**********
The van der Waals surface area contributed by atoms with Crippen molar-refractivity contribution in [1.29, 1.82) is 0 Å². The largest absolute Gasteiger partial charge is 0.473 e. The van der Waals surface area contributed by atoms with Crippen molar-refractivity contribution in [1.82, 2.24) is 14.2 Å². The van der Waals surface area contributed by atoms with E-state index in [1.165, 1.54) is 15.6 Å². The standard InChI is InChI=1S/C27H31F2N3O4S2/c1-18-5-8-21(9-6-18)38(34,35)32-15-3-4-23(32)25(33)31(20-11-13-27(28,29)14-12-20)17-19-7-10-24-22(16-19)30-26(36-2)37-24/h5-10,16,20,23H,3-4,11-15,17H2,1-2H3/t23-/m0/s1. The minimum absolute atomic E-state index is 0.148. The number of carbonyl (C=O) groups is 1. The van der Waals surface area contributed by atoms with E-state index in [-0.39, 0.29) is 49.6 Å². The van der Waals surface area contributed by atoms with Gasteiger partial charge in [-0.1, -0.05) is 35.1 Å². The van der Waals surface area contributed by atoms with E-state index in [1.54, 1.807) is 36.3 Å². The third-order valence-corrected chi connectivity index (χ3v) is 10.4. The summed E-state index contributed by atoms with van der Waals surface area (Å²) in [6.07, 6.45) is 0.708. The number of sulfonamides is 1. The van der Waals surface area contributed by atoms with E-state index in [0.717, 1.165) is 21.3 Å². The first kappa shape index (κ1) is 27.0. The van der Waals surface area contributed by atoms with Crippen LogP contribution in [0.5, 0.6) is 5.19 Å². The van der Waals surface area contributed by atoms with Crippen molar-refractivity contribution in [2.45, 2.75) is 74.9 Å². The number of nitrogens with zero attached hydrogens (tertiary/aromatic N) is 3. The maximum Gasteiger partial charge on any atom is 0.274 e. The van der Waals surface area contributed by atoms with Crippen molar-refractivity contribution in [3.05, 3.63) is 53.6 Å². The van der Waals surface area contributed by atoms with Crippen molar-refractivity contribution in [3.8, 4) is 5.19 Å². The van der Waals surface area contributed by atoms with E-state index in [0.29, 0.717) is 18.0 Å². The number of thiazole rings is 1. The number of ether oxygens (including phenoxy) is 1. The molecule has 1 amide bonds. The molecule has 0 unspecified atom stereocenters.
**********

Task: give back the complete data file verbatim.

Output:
The van der Waals surface area contributed by atoms with Crippen molar-refractivity contribution in [1.29, 1.82) is 0 Å². The largest absolute Gasteiger partial charge is 0.473 e. The van der Waals surface area contributed by atoms with Crippen molar-refractivity contribution in [1.82, 2.24) is 14.2 Å². The van der Waals surface area contributed by atoms with E-state index in [1.165, 1.54) is 15.6 Å². The standard InChI is InChI=1S/C27H31F2N3O4S2/c1-18-5-8-21(9-6-18)38(34,35)32-15-3-4-23(32)25(33)31(20-11-13-27(28,29)14-12-20)17-19-7-10-24-22(16-19)30-26(36-2)37-24/h5-10,16,20,23H,3-4,11-15,17H2,1-2H3/t23-/m0/s1. The minimum absolute atomic E-state index is 0.148. The number of carbonyl (C=O) groups is 1. The van der Waals surface area contributed by atoms with E-state index in [-0.39, 0.29) is 49.6 Å². The van der Waals surface area contributed by atoms with Gasteiger partial charge in [-0.1, -0.05) is 35.1 Å². The van der Waals surface area contributed by atoms with E-state index in [1.54, 1.807) is 36.3 Å². The third-order valence-corrected chi connectivity index (χ3v) is 10.4. The summed E-state index contributed by atoms with van der Waals surface area (Å²) in [6.07, 6.45) is 0.708. The number of sulfonamides is 1. The van der Waals surface area contributed by atoms with E-state index in [0.717, 1.165) is 21.3 Å². The first kappa shape index (κ1) is 27.0. The van der Waals surface area contributed by atoms with Crippen LogP contribution in [0.5, 0.6) is 5.19 Å². The van der Waals surface area contributed by atoms with Crippen molar-refractivity contribution in [2.45, 2.75) is 74.9 Å². The number of nitrogens with zero attached hydrogens (tertiary/aromatic N) is 3. The maximum Gasteiger partial charge on any atom is 0.274 e. The van der Waals surface area contributed by atoms with Crippen molar-refractivity contribution in [3.05, 3.63) is 53.6 Å². The van der Waals surface area contributed by atoms with Crippen molar-refractivity contribution in [3.8, 4) is 5.19 Å². The van der Waals surface area contributed by atoms with E-state index in [0.29, 0.717) is 18.0 Å². The number of thiazole rings is 1. The number of ether oxygens (including phenoxy) is 1. The molecule has 1 amide bonds. The molecule has 0 unspecified atom stereocenters.